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Old 11-19-2007, 03:07 PM   #1
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Question Storing A Classic

Hi all-
I have a 1987 Porsche Carrera 911 that I'm looking to put away for the winter. I've been on a few sites looking up information on winterization, but everything was about winterizing a newer car. Are there any specifics I should know about storing a 20 year old that are different? Any sites I can visit that might help? I figure I'm not the only Porsche owner who stores their car in the cold months here in Pennsylvania, so I thought I would ask the experts. Any help would be greatly appreciated.
It's a 1987 Porsche Carrera 911 Cabriolet. Non-turbo.

Thanks.

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Old 11-19-2007, 03:23 PM   #2
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Putting it up on jack stands to prevent flat spoting of the tires is an option.

Also want to pick up a battery Tender to keep it charged while it sits there.

You might wan to also crank start her up 10 minutes atleast once a week so the oil gets a chance to recoat the stems of the valves, cams, crank bearings and cyclindar walls. Thats about all you need todo.
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Old 11-19-2007, 04:09 PM   #3
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If you start the engine, run it until the oil and muffler reach operating temperature or else you'll be doing more harm than good. When you shut down a cold engine you precipitate lots of unburned HCs and various other partial combustion by products that are highly corrosive and will drastically shorten engine and exhaust system life. It is usually best not to start the engine at all during storage.
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Old 11-19-2007, 04:15 PM   #4
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Hemingway35, here is a good recent thread about your question.

http://www.986forum.com/forums/showthread.php?t=14072&page=2&highlight=winter+storage


And nowhere in my owners manual does Porsche recommend starting the car once a week/month nor do they recommend jacking the car up.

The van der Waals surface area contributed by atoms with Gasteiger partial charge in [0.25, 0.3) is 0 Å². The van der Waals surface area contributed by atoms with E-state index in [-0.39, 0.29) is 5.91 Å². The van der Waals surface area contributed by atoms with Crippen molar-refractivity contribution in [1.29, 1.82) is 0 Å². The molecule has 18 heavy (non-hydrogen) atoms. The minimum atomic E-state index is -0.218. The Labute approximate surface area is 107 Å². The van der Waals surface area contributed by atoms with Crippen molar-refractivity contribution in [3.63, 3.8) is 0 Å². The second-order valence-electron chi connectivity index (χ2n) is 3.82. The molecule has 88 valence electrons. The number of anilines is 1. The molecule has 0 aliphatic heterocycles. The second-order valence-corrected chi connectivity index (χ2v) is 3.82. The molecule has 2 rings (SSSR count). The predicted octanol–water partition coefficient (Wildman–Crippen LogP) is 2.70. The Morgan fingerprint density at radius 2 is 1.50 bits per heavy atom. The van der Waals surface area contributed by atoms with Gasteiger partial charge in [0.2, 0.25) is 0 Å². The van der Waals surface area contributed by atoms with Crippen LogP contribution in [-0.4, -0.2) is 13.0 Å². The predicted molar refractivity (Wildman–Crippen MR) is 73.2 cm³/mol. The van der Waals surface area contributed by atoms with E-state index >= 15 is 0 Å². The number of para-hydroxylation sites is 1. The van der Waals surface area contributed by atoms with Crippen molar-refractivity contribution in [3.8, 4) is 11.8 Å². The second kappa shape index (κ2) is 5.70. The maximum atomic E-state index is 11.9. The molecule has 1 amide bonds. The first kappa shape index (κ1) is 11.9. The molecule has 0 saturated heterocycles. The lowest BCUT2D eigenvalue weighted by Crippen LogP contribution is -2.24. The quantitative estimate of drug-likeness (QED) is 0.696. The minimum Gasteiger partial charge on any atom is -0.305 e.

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Old 11-19-2007, 04:45 PM   #5
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Google "storing classic cars" and you'll get a large number of hits. They all pretty much say something like this:

"10 Tips for Long-Term Classic Car Storage

Make sure your gas tank is full. This will reduce the amount of water that can be absorbed by the gasoline and it also slows the rate at which it turns to varnish. Use and additive like "Sta-Bil", "Dry Gas" or similar. Make sure it's well mixed and run the car for a while to make sure it's in the entire fuel system.

Freezing temperatures naturally dictate that anti-freeze be used. But even if it's not freezing, put it in. Many of the newer 'coolants' have excellent corrosion inhibitors that will help protect and lubricate your cooling system. A 50/50 anti-freeze/water mix is fine. Again make sure to run the car so it's mixed throughout the entire system.

Change the engine oil. Dirty oil is contaminated with acids and water that can cause premature bearing failure and rust inside the engine. If the car is likely to be left for a very long period of time unattended, remove the sparkplugs and liberally squirt some form of 'upper-cylinder lubricant' into the cylinders before replacing the plugs. This will help stop the piston rings from rusting to the cylinder walls.

Make sure the Brake and Clutch master cylinders are full of brake fluid. Brake fluid can absorb water very quickly. By reducing the exposed surface area of the fluid, the water absorption can be reduced. If you can, bleed the brake and clutch systems. It is recommended that you do this on an annual basis anyway, to purge the system of old and possibly contaminated brake fluid.

To inhibit rust in the engine area, use a lubricant spray such as WD40 to coat all exposed metal surfaces. The volatile carrier in the WD40 will soon evaporate leaving a protective film on the hose clamps, coils, carb bodies etc. 'Wax-oyl' is also good, but you'll want to hose it off at a 'car wash' in the Spring.

Wash the entire car and apply a good wax. Don't forget to clean the inside. Do this early in the day to give it plenty of time to thoroughly dry before putting it in storage.